Second: crosstown lines are at their best when they let people maximize transfer opportunities. For example: the G, which has no good connections to non-IND lines, gets crap ridership; any other major-subway circular line, which has multiple connections to lines, gets high ridership – see Tokyo, Moscow, Paris, or London.

      Based on how other subway systems look, you’d have a better case for losing the station at 34th/11th. If you want the 7 to function as an east-west line, have it continue west and give people a convenient route into Midtown from North Jersey’s urban parts.

  2. Scott E says:

    Has anyone said what’s going to happen with the rock that’s excavated from the tunnels (or from Second Ave, for that matter)? Excavation from the original World Trade Center was used to extend Lower Manhattan into the Hudson River, turning it into a posh Battery Park City.

    Barring some environmental/ecological/river-current issues that I don’t quite understand, this can be used to create some pretty valuable waterfront real-estate next to a brand spankin’ new #7 subway terminal. Somehow, I think this potential creation of new land, and the windfall profit for the MTA from it, will be overlooked. Or perhaps shot down by environmental studies.

    • Boris says:

      The fill from East Side Access is being used to landscape Brooklyn Bridge Park.

      It would be good to save some fill to reinforce low-lying areas that may become victims of rising sea levels in the next couple of decades.

  3. Marc Shepherd says:

    Ben’s continued opposition to this project is surely, and by far, the most bizarre of his policy positions. It isn’t a boondoggle at all. It will extend transit service to a part of Manhattan that currently lacks it. By making the far west side far more valuable, it will grow the tax base in an amount that exceeds, by a wide margin, the amount invested. This has happened over and over again in transit history, and there is no reason to think this time will be any different.

    One of the recurring tragedies in New York’s transit history is that people are always trying to second-guess projects that have already started. The Second Avenue Subway was cancelled several times after a considerable amount of money had already been spent on engineering and/or construction. Each time, I am sure it was because someone like Ben said, “This is a boondoggle. We have higher priorities right now.”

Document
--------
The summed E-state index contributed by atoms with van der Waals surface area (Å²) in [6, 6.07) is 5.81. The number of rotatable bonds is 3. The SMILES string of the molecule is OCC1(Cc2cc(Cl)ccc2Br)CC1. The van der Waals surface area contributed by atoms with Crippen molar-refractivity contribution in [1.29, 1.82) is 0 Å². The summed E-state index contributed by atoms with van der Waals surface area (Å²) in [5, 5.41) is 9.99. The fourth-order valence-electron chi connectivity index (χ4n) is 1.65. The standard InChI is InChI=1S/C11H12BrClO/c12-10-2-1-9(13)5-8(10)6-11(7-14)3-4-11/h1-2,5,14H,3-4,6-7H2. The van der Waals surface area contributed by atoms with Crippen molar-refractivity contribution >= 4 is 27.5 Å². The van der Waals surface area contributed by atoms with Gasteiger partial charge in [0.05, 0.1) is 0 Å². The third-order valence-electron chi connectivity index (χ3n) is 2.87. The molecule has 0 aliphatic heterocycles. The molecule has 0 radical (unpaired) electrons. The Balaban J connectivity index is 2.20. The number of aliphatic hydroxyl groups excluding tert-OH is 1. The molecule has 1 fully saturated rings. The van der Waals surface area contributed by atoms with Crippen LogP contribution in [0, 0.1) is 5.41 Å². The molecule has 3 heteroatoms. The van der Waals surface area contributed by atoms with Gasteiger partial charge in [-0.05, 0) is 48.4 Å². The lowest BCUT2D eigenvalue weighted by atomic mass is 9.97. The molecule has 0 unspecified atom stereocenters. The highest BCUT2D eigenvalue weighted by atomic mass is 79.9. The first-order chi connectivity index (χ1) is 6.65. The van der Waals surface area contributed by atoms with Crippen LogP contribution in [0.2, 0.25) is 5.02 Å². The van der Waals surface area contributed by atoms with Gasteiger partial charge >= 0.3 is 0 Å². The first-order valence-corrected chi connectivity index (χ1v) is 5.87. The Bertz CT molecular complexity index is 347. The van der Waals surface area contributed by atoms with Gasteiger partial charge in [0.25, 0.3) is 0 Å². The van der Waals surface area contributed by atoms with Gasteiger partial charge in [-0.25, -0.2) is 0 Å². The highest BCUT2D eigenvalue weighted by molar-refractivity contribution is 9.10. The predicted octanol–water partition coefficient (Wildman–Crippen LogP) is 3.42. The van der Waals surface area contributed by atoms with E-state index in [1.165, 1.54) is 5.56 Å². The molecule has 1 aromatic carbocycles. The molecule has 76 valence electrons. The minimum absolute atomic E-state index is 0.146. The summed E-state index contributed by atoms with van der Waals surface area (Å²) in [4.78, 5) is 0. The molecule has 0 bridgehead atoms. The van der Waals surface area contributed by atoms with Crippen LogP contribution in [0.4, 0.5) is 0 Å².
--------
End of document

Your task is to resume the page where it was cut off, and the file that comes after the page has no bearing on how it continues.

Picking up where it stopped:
I do agree that the loss of the Tenth Avenue station is an error of almost tragic proportions, given the astronomical costs of adding it later unless at least the shell is built initially.

    • I think you’re right to question my continued opposition to the project. So allow me to elaborate a bit.

      I’m opposed to the 7 line extension plan as it is currently conceived and funded. I certainly agree that the Far West Side needs better access to the transit, but so few people live near 34th and 11th that this one-stop extension — for $2.1 billion — is misguided at best. The city is missing an opportunity to extend service to 41st and 10th Ave. where it is far more badly needed, and they’re doing so to the detriment of everyone else and the benefit of real estate interests.

      Furthermore, at a time when the city refuses to up its contributions to the MTA’s operating costs and is more willing to let transit service slip away, Bloomberg is paying $2.1 billion for a subway extension to a real estate development that has little chance of even opening before, say, Phase I of the SAS or the end of the upcoming decade.

      I’m definitely in favor of transit investment in expansion, but I’d like to see it make sense. The 7 line should be built alongside Related’s development and not years or even possibly decades in advance of something that might never actually appear as planned.

      • Kai B says:

        The only reason nothing happening out on Hudson Yards is the housing slump / recession. These projects take time and are an investment in the city’s future. I am sure that by 2020 we will be very happy that this project was completed.

        I have to think back to this recent post:
        http://secondavenuesagas.com/2.....s-mistake/

      • Kid Twist says:

        Even if the current plan falls through, the presence of transit will make it much more likely that someone else will step in and develop the yards, and that many others will develop the property on the periphery of the yards.

        It was once the policy of this city to extend transit lines into undeveloped regions to thin out crowding in the central core of the city and make it possible for developers to provide vast amounts of new housing.

        It was only in recent years, when the city stopped building subways and allowed the existing ones to become crowded and slow, that people once again started jamming themselves into central districts, a condition that’s contributed to the sky-high housing costs in this town.